The belief that any number of experts can control and direct an economy is a direct result of hubris, a belief that one group is so expert at what they do that they can make decisions that are always correct in directing an economy. Oddly enough there is no known example in world history which would support that view as national and regional economies are simply too complex to be managed by a few.

In the case of the Soviet Union, the political system was enforced by guns and blood and the result was that the economy never developed as it would have normally. It was reduced and the potential for growth was reduced by this hubris of the Apparatchiki, the elite who fancied themselves the experts (they weren’t).

As we adventure through the next four years keep this in mind:

It simply is not possible for a centralized government to direct an economy. They can make some activities less desirable by taxing them or regulating them out of existence but the market (the economy, the people) will eventually redirect efforts that they cannot foresee. As we saw in the Soviet Union in the nineties when the Soviet flag was taken down. That was a decision by the market that the cost of the political regime was too high for the goods and services and resulting lifestyles delivered.

The best path for us in the future is to elect leaders in all arms of government who will do as little as possible to bother people so that they the people will be free to create the economy that they wish. A light hand in government, a hand that rarely touches the decision making capacity of the people is economically the best.

Ah has spoken. Buffaloguy.

12 posted on 11/29/2012 6:59:10 AM PST by buffaloguy
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To: SJackson
As Mr. Reagan observed, leftists are people who have read and enjoyed Marx and Lenin. Conservatives are people who have read and understood Marx and Lenin.

Whenever ever I hear a leftist described as bright, I wonder how someone supposedly bright could fall for something as obviously foolish as socialism.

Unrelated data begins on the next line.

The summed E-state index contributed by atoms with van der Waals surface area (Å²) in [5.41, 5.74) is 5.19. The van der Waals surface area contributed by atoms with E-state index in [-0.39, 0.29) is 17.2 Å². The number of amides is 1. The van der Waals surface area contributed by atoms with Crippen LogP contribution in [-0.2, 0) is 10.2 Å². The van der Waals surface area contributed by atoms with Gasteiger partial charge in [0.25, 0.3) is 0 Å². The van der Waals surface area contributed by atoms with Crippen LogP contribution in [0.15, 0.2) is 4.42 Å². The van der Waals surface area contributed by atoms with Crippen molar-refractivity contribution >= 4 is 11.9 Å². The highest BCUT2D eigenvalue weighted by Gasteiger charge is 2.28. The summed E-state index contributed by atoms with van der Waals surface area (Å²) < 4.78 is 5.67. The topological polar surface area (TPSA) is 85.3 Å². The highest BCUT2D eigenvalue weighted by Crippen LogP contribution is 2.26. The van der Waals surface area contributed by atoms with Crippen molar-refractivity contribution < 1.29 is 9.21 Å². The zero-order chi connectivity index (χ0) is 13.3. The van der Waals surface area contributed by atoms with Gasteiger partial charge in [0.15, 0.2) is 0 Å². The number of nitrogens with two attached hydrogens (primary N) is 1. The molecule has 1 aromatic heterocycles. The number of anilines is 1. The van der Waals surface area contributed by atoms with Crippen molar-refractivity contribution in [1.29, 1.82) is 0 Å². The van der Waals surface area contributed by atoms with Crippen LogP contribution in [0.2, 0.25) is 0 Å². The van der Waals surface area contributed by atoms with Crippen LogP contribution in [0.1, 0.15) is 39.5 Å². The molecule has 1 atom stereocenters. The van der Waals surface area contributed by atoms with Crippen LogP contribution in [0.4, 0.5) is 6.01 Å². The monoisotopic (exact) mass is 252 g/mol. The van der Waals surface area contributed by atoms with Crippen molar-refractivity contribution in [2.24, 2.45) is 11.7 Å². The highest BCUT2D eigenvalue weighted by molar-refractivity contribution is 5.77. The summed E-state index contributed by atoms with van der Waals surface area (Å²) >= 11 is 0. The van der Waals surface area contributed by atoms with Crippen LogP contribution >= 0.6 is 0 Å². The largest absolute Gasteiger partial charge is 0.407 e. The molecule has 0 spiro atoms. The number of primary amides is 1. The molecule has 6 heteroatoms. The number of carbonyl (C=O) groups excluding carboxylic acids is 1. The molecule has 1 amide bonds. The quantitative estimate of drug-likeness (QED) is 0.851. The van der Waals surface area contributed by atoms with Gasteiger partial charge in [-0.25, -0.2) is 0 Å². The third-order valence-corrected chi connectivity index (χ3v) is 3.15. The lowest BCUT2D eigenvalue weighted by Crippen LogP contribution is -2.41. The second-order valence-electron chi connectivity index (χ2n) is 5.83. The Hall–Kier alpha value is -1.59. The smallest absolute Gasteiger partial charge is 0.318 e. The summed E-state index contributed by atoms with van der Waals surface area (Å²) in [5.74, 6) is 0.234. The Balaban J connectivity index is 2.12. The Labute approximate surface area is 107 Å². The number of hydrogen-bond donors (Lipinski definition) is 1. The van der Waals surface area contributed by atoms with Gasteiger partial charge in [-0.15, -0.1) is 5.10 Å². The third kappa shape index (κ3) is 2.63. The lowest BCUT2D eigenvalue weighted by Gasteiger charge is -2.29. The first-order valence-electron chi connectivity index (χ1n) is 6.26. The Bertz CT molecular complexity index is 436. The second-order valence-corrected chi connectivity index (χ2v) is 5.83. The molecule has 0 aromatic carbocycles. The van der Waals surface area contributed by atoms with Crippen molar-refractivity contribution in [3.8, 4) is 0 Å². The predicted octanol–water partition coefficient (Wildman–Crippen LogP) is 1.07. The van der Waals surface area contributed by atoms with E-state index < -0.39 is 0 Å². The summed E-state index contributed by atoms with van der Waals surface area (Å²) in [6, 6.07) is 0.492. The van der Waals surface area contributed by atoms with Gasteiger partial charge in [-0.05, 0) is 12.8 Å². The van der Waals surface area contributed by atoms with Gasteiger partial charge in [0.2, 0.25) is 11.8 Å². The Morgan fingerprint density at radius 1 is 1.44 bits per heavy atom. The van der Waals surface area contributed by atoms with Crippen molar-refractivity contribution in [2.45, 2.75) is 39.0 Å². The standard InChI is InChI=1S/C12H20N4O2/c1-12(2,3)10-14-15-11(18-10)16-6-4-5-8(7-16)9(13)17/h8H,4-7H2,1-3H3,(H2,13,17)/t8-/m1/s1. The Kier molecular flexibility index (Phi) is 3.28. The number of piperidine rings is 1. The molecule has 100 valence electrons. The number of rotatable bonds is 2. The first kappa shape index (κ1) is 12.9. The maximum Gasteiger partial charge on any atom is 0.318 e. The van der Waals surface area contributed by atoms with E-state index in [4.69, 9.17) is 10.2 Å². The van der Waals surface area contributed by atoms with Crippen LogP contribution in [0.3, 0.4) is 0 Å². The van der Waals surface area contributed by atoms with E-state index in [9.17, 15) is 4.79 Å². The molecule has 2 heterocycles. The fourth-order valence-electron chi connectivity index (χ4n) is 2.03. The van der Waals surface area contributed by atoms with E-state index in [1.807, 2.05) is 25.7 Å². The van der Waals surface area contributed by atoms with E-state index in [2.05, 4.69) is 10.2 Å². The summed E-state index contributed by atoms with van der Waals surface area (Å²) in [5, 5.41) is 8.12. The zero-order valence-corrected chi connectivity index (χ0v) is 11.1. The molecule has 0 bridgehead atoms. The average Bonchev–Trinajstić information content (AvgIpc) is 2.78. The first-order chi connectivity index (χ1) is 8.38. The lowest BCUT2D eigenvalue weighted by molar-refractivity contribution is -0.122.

13 posted on 11/29/2012 7:01:17 AM PST by muir_redwoods (Don't fire until you see the blue of their helmets)
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To: buffaloguy
"Classical economics is not a “system” but an accurate description of how people interact on a daily basis. In other words, Classical Economics (capitalism, or supply side capitalism) is a description of how people make daily decisions on how much money or goods or services to give up to procure things or services or power which they perceive to have marginally more value than the money or goods in their hand. That is economics."

Thank you. I spend an inordinate amount of time explaining to people that "capitalism" (a term I really don't like, much preferring "free markets") is not so much a "system" as it is simply the natural means by which civilized people satisfy their needs.

If you go back to the basest caveman existence, there are three means by which an individual can satisfy their needs and wants:

1. Kill a deer (produce for one's self).
2. Trade half your venison for a room in a cave and a place at the fire (free exchange of goods and services).
3. Kill the cave owner and take everything for yourself (taking by force or guile).

Every economic interaction between individuals, organizations and nations has ultimately been some variation of one of the above three. As much as governments are instituted to prevent and limit #3, there really is no "economic system" until government tries to become involved in #1 and #2.

14 posted on 11/29/2012 7:04:44 AM PST by Joe 6-pack (Que me amat, amet et canem meum)
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To: SJackson

bump for later

15 posted on 11/29/2012 7:08:36 AM PST by Yardstick
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To: SJackson
It was a non-Theistically based moral/ethical system.

Next question?

16 posted on 11/29/2012 7:10:46 AM PST by Zionist Conspirator (Ki-hagoy vehamamlakhah 'asher lo'-ya`avdukh yove'du; vehagoyim charov yecheravu!)
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To: SJackson

The wanton slaughter of people comes to mind real quick.

17 posted on 11/29/2012 7:25:52 AM PST by SkyDancer (Live your life in such a way that the Westboro church shows up at your funeral.)
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To: SkyDancer
The wanton slaughter of people comes to mind real quick.

The Bolsheviks understood that simple wealth redistribution wouldn't work....the rich would get all their money back within a few short years, so nothing would change....therefore the only way to achieve the change would be to simply murder them en masse. Deep down all true Communists believe that this is the only to bring about the Revolution, they will deny it, but they all truly think that way.

18 posted on 11/29/2012 7:29:21 AM PST by dfwgator
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To: SJackson
Bolshevik--Waring's Pennsylvanians
19 posted on 11/29/2012 7:33:25 AM PST by Fiji Hill (Io Triumphe!)
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To: Joe 6-pack

You’re welcome. This needs to be taught to every child at some point.

The system you talk about (with government intervention in #1 AND #2) is nothing more than decreasing the the rate of trading of values for perceived gain and should be undertaken with care and skepticism.

20 posted on 11/29/2012 7:40:37 AM PST by buffaloguy